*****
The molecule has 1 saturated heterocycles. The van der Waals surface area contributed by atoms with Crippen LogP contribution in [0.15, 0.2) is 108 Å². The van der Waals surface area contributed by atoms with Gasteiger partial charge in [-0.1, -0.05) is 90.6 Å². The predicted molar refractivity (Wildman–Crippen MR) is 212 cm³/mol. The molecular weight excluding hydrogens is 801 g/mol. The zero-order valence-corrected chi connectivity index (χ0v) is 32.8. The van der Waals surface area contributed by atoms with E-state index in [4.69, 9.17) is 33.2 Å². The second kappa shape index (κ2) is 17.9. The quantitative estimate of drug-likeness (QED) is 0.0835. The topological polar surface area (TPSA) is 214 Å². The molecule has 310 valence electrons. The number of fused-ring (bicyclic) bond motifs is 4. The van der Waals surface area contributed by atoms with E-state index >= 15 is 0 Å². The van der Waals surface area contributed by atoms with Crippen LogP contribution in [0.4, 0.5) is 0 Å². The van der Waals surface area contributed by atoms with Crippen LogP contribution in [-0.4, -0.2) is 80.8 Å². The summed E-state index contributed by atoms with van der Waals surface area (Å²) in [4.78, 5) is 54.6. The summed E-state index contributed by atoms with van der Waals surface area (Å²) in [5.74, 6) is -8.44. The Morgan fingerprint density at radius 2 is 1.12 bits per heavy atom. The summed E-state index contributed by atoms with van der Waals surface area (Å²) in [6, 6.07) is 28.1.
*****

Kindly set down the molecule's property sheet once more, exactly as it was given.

The molecule has 1 saturated heterocycles. The van der Waals surface area contributed by atoms with Crippen LogP contribution in [0.15, 0.2) is 108 Å². The van der Waals surface area contributed by atoms with Gasteiger partial charge in [-0.1, -0.05) is 90.6 Å². The predicted molar refractivity (Wildman–Crippen MR) is 212 cm³/mol. The molecular weight excluding hydrogens is 801 g/mol. The zero-order valence-corrected chi connectivity index (χ0v) is 32.8. The van der Waals surface area contributed by atoms with E-state index in [4.69, 9.17) is 33.2 Å². The second kappa shape index (κ2) is 17.9. The quantitative estimate of drug-likeness (QED) is 0.0835. The topological polar surface area (TPSA) is 214 Å². The molecule has 310 valence electrons. The number of fused-ring (bicyclic) bond motifs is 4. The van der Waals surface area contributed by atoms with E-state index >= 15 is 0 Å². The van der Waals surface area contributed by atoms with Crippen LogP contribution in [0.4, 0.5) is 0 Å². The van der Waals surface area contributed by atoms with Crippen LogP contribution in [-0.4, -0.2) is 80.8 Å². The summed E-state index contributed by atoms with van der Waals surface area (Å²) in [4.78, 5) is 54.6. The summed E-state index contributed by atoms with van der Waals surface area (Å²) in [5.74, 6) is -8.44. The Morgan fingerprint density at radius 2 is 1.12 bits per heavy atom. The summed E-state index contributed by atoms with van der Waals surface area (Å²) in [6, 6.07) is 28.1.